• A Paleoecological Test of a Classical Hydrosere in the Lake Michigan Dunes

      Jackson, Stephen T.; Futyma, Richard P.; Wilcox, Douglas A.; The College at Brockport (1988-08-01)
      Aquatic vegetation varies along a chronosequence of dune ponds at Miller Woods, Indiana Dunes National Lakeshore. Submersed and floating-leaved macrophytes dominate the vegetation of the youngest ponds. Older ponds contain mixed assemblages of submersed, floating-leaved, and emergent plant taxa. The oldest ponds are dominated by emergent plants, especially Typha angustifolia. We conducted paleoecological studies at one of the oldest ponds to test the hypothesis that the modern vegetational array along the pond chronosequence represents a hydrarch successional sequence. Macrofossil stratigraphy of the 3000-yr-old pond indicates no significant changes in pond vegetation following early colonization until < 150 BP. Pond vegetation before 150 BP consisted of a diverse assemblage of submersed, floating-leaved, and emergent macrophyte taxa. Pollen and macrofossil data indicate a major, rapid vegetational change at < 150 BP, evidently in response to local human disturbance. Pollen data reveal that the extensive Typha stands in the older ponds have developed recently, following postsettlement disturbance. Modern vegetational differences along the chronosequence reflect differential effects of disturbance rather than autogenic hydrarch succession. This study illustrates a major pitfall in inferring successional trends from spatial sequences of vegetation.
    • Differentiating Climatic And Successional Influences On Long-Term Development Of A Marsh

      Singer, Darren K.; Jackson, Stephen T.; Madsen, Barbara J.; Wilcox, Douglas A.; Northern Arizona University; The College at Brockport; University of Michigan - Ann Arbor (1996-01-01)
      Comparison of long-term records of local wetland vegetation dynamics with regional, climate-forced terrestrial vegetation changes can be used to differentiate the rates and effects of autogenic successional processes and allogenic environmental change on wetland vegetation dynamics. We studied Holocene plant macrofossil and pollen sequences from Portage Marsh, a shallow, 18-ha marsh in northeastern Indiana. Between 10 000 and 5700 yr BP the basin was occupied by a shallow, open lake, while upland vegetation consisted of mesic forests of Pinus, Quercus, Ulmus, and Carya. At 5700 yr BP the open lake was replaced rapidly by a shallow marsh, while simultaneously Quercus savanna developed on the surrounding uplands. The marsh was characterized by periodic drawdowns, and the uplands by periodic fires. Species composition of the marsh underwent further changes between 3000 and 2000 yr BP. Upland pollen spectra at Portage Marsh and other sites in the region shifted towards more mesic vegetation during that period. The consistency and temporal correspondence between the changes in upland vegetation and marsh vegetation indicate that the major vegetational changes in the marsh during the Holocene resulted from hydrologic changes forced by regional climate change. Progressive shallowing of the basin by autogenic accumulation of organic sediment constrained vegetational responses to climate change but did not serve as the direct mechanism of change.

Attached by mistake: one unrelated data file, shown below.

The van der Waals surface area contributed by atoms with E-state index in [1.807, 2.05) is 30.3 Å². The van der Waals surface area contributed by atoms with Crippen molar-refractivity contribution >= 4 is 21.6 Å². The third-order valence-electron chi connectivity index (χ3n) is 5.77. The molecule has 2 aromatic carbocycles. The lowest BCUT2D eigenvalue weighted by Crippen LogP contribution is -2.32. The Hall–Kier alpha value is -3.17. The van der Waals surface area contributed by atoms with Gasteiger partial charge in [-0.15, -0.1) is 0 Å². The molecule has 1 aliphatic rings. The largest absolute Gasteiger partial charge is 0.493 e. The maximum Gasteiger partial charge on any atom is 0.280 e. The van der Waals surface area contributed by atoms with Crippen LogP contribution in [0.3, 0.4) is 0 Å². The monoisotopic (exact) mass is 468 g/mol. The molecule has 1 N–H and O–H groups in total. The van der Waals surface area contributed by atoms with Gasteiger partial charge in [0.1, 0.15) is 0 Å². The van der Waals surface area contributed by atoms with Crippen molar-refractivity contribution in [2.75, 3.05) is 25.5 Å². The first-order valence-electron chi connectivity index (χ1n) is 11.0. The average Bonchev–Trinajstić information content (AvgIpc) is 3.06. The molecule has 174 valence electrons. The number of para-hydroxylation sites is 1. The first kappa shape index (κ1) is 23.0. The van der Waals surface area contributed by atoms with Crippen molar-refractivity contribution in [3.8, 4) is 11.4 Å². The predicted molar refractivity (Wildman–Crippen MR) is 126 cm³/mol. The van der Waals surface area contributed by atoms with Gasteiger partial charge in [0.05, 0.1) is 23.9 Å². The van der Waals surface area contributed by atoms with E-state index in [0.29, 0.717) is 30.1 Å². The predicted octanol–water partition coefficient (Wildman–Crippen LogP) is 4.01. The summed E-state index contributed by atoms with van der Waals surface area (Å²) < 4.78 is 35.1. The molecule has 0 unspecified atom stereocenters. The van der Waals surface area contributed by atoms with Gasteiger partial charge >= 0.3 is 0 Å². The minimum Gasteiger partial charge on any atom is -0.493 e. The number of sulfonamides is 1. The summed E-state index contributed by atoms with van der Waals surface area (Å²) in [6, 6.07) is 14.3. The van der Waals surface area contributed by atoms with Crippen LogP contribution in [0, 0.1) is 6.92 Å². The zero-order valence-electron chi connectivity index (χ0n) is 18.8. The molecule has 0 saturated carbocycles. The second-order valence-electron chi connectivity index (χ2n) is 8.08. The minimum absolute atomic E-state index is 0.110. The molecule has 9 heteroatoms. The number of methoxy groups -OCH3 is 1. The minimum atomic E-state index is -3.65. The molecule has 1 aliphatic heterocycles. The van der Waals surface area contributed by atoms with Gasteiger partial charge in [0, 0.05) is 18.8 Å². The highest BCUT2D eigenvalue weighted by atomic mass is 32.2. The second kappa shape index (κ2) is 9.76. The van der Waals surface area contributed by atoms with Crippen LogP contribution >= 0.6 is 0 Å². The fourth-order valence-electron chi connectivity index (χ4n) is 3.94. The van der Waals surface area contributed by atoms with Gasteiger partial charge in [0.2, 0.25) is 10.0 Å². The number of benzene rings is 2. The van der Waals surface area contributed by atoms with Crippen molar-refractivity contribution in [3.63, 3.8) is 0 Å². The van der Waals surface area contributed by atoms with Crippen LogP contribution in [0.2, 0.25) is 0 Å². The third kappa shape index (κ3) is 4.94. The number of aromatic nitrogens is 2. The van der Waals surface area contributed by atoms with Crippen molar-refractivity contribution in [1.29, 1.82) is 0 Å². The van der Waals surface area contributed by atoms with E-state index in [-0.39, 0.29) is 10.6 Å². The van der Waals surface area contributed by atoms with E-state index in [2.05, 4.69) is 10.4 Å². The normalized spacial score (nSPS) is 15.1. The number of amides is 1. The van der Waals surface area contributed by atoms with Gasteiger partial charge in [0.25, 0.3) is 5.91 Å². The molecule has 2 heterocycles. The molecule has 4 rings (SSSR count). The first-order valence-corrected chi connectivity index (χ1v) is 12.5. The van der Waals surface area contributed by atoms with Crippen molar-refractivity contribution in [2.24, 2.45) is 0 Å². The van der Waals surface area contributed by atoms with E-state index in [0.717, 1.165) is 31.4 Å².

• Provenance of invaders has scale-dependent impacts in a changing wetland ecosystem

      Amatangelo, Kathryn L.; Steven, Lee; Wilcox, Douglas A.; Jackson, Stephen T.; Sax, Dov F.; The College at Brockport (2018-01-01)
      Exotic species are associated with a variety of impacts on biodiversity, but it is unclear whether impacts of exotic species differ from those of native species with similar growth forms or native species invading disturbed sites. We compared presence and abundance of native and exotic invaders with changes in wetland plant species diversity over a 28-year period by re-surveying 22 ponds to identify factors correlated with observed changes. We also compared communities found within dense patches of native and exotic emergent species with similar habits. Within patches, we found no categorical diversity differences between areas dominated by native or exotic emergent species. At the pond scale, the cover of the exotic grass Phragmites australis best predicted change in diversity and evenness over time, likely owing to its significant increase in coverage over the study period. These changes in diversity and evenness were strongest in younger, less successionally-advanced ponds. Changes associated with cover of P. australis in these ponds were not consistent with expected diversity decreases, but instead with a dampening of diversity gains, such that the least-invaded ponds increased in diversity the most over the study period. There were more mixed effects on evenness, ranging from a reduction in evenness gains to actual losses of evenness in the ponds with highest invader cover. In this wetland complex, the habit, origin and invasiveness of species contribute to diversity responses in a scale- and context-dependent fashion. Future efforts to preserve diversity should focus on preventing the arrival and spread of invaders that have the potential to cover large areas at high densities, regardless of their origin. Future studies should also investigate more thoroughly how changes in diversity associated with species invasions are impacted by other ongoing ecosystem changes.